House Speaker Adrienne Jones was unavailable for comment. A spokesman for Senate President Bill Ferguson declined comment.
Even if such tools existed or Hogan could somehow impose an economic state of emergency, the increase would only be delayed, not stopped.
“We knew it was going to be a big one,” said Kirk McCauley, legislative director of the Washington-Maryland-Delaware Service Station and Auto Repair Association, which represents 700-800 members. “And supply is not getting better.”
The average cost of a gallon of gas in Maryland on Monday was more than $4.61 per gallon. Nationally, the cost is nearly $4.60 per gallon, according to AAA Mid-Atlantic.
“After consulting with state budget and transportation officials, I am confident that the state can absorb the financial impact of foregoing this ill-conceived and ill-timed tax increase,” wrote Hogan. “Given shaky oil markets, record inflation, and a skyrocketing cost of living, the continued surges in gas prices are inflicting more pain at the pump than Marylanders can bear. I am calling on you to take immediate action to provide much-needed relief, particularly as citizens of our state begin to plan their summer travels.”
Earlier this year, House and Senate Republicans mounted several attempts to end the inflation-driven automatic increase through bills and attempts to amend other legislation. The Senate also unsuccessfully attempted to force a separate bill out of committee that would have paused increases for two years because of rising inflation. The bill would have come before the full Senate had just one Democrat joined with 15 Republicans on a petition to bring it to a vote.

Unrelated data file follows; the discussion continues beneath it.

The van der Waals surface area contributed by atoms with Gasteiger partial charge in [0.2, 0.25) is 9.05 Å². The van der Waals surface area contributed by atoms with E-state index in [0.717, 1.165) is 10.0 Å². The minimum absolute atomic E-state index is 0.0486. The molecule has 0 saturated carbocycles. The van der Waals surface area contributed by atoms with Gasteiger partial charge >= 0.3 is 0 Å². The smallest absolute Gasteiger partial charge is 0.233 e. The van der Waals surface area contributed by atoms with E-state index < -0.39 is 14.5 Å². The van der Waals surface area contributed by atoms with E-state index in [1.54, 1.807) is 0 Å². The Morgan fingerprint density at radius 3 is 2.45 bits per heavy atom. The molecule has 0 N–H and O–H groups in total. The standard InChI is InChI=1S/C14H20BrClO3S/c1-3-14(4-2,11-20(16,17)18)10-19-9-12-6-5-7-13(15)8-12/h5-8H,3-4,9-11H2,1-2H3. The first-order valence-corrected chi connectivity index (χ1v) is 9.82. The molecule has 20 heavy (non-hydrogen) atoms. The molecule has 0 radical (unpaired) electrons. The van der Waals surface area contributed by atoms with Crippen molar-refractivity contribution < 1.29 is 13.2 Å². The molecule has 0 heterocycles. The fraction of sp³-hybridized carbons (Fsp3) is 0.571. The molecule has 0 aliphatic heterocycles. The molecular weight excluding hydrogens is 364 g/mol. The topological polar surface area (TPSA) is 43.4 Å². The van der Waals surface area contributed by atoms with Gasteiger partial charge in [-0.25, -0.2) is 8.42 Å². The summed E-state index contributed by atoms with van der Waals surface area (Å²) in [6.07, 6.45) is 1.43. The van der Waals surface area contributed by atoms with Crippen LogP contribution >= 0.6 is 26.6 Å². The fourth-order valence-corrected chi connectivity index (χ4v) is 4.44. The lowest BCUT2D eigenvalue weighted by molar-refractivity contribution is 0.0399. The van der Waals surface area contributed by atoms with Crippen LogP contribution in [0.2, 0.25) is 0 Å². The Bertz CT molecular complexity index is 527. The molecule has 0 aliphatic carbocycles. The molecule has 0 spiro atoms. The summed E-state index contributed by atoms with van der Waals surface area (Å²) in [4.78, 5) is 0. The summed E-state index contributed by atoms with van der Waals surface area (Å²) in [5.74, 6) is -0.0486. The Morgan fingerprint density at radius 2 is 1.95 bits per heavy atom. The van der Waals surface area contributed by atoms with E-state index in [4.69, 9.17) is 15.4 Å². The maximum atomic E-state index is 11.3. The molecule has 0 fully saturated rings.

“Republicans provided solutions during the session,” said Sen. Bryan Simonaire, R-Anne Arundel and Senate minority leader. “They were outright rejected by the Democratic super-majority. It’s another example of how Democrats in the General Assembly are out of touch with average Marylanders.”
Franchot’s office is responsible for collecting motor fuel taxes.
In 2013, the legislature and then Gov. Martin O’Malley passed legislation that increased the state’s gas tax for the first time in two decades. Such increases are politically unpopular, so the law included automatic annual increases tied to the Consumer Price Index.
Each year, the Office of the Comptroller is required to set the new rate based on the annual rate of inflation. That new rate takes effect July 1.
Currently, the state’s excise tax on gas is about 36 cents per gallon.
An analysis by the Department of Legislative Services earlier this year projected an increase around 4%. That estimate came even as inflation was rising by 8% since December.
Earlier this year, Franchot called for a 90-day gas tax holiday. Hogan, Jones and Ferguson reached an agreement for a 30-day period.
The estimated $100 million hit to the state’s Transportation Trust Fund was offset by $100 million from the state’s record $7 billion budget surplus.
As the 90-day General Assembly session came to a close, legislative leaders had little interest in an extension.
The day before the holiday ended in mid-April, the price of a gallon of gas was $3.69 per gallon.